From today's reading:
Maram Al-Massri's A Red Cherry on a White Tile Floor, Khaled Mattawa's brisk translation from Arabic of a Syrian poet living in France-- her first US publication, but a book that appeared in Britain years ago (check out this flamethrowing negative review). These are short, rough poems that remind me more of Catullus than of other modern poetry from Arabic in translation: most of them are about sex or about sexism, and some of the best are about both. It's not something I expected to find memorable, especially not since most of the sound patterns from inherited Arabic forms appear to have been eliminated (perhaps inevitably) in the scoured surfaces and sharp edges of Mattawa's translations. And yet it turns out that they work. I'll post a poem Monday if I can; in the meantime, here's a revealing interview with the author (beware: ugly web page, at least if you're using a Mac). Two more recent readings, with queries, below the fold.

These are books I'm rereading because I'm teaching them next week: each one provokes, this weekend, an open-ended query for Harriet's readers.
The first is William Gibson's Neuromancer, from which all cyberpunk fiction descends. Holy cow, is this an enormous study guide! My question for you: other than Cathy Park Hong's Dance Dance Revolution, is there any cyberpunk poetry? Has there ever been? Should there be? Was it any good?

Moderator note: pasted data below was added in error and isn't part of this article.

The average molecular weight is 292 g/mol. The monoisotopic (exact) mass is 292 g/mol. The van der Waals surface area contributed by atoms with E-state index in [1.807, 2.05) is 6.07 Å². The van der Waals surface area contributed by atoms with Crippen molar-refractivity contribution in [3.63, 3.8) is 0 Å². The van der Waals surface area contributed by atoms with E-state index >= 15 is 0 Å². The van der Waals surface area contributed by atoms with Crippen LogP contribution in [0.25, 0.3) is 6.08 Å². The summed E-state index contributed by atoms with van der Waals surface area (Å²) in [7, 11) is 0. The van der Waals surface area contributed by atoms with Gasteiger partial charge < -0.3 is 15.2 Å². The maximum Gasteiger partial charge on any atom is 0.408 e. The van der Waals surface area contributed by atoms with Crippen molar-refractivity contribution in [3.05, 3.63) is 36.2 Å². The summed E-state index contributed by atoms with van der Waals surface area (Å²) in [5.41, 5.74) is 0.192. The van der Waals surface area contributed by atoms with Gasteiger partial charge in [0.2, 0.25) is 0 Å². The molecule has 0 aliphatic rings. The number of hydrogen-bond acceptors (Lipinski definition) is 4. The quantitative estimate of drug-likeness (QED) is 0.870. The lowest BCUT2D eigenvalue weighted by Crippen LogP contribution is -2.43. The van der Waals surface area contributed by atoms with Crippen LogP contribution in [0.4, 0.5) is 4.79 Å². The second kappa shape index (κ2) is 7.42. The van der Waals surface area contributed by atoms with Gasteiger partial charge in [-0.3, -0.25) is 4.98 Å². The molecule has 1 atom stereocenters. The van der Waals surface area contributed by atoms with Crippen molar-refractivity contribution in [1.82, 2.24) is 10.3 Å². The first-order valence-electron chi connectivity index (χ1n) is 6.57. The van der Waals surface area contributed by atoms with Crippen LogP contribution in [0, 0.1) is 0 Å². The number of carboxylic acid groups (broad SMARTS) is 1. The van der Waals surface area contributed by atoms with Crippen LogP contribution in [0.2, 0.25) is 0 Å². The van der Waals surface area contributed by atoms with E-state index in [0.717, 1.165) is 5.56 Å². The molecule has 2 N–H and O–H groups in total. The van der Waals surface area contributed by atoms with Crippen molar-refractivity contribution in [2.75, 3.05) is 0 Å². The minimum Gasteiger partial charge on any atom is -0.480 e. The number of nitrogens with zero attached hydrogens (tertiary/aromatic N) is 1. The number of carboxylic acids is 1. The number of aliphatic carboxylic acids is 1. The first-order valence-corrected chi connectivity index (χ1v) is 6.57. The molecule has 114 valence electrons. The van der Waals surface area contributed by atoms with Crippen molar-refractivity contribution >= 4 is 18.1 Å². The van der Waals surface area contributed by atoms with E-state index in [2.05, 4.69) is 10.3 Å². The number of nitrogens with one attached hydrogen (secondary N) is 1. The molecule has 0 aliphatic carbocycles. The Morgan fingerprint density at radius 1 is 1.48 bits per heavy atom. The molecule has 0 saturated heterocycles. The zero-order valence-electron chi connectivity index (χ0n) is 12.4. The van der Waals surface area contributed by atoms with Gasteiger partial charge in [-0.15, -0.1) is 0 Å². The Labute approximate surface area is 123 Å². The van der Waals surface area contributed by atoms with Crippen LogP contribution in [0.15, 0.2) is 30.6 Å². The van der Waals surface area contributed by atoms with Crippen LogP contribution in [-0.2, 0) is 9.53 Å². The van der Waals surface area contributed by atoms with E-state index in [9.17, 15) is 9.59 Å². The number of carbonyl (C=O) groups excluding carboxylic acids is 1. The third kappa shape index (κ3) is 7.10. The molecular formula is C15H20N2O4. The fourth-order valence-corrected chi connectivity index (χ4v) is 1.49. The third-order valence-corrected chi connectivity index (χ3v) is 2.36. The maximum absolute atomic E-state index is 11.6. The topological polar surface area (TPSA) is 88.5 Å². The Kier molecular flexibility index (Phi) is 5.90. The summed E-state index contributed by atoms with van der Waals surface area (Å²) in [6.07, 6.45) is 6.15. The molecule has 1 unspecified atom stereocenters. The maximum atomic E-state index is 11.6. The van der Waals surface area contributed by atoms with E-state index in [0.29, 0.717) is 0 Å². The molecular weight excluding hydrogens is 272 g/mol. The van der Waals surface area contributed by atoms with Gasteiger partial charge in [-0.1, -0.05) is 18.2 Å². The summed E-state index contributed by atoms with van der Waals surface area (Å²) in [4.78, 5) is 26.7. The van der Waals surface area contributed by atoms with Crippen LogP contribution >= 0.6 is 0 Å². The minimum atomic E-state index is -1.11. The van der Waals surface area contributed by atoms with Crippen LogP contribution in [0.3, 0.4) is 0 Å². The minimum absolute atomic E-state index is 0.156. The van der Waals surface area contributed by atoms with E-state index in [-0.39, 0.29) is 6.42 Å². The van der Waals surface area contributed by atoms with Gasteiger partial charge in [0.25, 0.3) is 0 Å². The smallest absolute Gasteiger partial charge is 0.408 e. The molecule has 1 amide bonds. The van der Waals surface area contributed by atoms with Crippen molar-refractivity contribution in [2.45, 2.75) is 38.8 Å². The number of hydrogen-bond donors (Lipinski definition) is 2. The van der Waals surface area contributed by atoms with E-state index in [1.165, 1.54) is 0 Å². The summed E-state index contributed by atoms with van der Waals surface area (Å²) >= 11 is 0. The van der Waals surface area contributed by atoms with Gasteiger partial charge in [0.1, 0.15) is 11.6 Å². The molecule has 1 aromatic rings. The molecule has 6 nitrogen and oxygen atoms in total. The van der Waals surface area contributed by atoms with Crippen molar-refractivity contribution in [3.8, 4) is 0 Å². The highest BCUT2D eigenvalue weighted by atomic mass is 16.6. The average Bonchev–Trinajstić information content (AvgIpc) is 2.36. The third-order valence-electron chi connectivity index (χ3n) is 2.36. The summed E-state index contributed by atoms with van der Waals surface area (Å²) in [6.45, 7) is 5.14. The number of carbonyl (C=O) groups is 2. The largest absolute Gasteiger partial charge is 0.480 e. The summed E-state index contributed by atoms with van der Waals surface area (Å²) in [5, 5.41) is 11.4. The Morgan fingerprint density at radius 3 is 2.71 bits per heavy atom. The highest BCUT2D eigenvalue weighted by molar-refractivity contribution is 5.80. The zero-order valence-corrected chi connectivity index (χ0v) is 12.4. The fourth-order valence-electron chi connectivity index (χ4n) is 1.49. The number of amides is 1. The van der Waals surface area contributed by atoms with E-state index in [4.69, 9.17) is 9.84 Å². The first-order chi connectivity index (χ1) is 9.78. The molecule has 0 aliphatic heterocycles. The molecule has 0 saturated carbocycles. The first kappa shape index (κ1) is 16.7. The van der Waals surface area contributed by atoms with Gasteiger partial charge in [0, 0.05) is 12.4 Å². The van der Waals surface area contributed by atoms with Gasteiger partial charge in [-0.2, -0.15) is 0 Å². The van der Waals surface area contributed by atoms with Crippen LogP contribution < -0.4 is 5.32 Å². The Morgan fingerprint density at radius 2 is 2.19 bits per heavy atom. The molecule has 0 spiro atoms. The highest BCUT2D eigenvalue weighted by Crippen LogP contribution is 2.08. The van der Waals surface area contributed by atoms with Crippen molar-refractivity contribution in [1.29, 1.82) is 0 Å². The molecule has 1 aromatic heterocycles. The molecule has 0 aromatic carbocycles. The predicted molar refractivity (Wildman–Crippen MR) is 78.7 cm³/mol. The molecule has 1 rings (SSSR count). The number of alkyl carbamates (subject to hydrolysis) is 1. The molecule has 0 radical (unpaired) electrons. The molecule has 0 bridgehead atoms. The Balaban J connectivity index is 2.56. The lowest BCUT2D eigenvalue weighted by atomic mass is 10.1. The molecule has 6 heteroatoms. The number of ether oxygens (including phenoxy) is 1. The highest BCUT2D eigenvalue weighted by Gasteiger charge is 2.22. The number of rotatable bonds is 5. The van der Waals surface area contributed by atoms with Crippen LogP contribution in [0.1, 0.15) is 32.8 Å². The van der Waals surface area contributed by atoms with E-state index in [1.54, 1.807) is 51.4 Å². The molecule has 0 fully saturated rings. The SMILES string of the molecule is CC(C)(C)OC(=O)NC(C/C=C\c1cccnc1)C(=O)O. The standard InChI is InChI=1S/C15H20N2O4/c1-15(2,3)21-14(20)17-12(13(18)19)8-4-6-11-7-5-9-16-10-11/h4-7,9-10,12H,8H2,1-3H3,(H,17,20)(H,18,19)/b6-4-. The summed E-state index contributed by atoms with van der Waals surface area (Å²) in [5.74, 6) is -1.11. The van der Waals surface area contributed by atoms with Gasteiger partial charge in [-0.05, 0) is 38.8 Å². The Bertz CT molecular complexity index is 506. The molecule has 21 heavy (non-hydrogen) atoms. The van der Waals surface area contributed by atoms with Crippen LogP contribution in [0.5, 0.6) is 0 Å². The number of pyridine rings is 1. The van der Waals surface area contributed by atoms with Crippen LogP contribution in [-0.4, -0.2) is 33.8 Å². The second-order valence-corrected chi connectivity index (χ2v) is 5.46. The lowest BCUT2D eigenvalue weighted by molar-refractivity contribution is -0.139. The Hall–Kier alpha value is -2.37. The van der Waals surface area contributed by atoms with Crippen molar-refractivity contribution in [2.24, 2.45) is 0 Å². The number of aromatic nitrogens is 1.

The second is a group of poems from the 1960s and 70s by Derek Walcott, and the question they raise is...
American critics find it pretty easy to think about Anglophone Caribbean poetry in the context of Walcott and Brathwaite, or Walcott versus Brathwaite (which doesn't mean Americans get the answers right). And we can certainly find and read some Anglophone Caribbean poets of later generations: I've been following the Jamaican poet Mark McMorris, e.g., for a few books now. But I don't have a sense of the shape of the literature for Anglophone Caribbean poets of McMorris's generation, nor (more generally) of what the monuments and the reference points are for poets who grew up in the Anglophone Caribbean in the 1970s or 1980s or 1990s, and I do have a sense that I've missed a lot. What have I missed? What should I have read?

Originally Published: November 9th, 2007

Stephanie (also Steph; formerly Stephen) Burt is a poet, literary critic, and professor. In 2012, the New York Times called Burt “one of the most influential poetry critics of [her] generation.” Burt grew up around Washington, DC and earned a BA from Harvard and PhD from Yale. She has published four collections of poems: Advice...

  1. November 10, 2007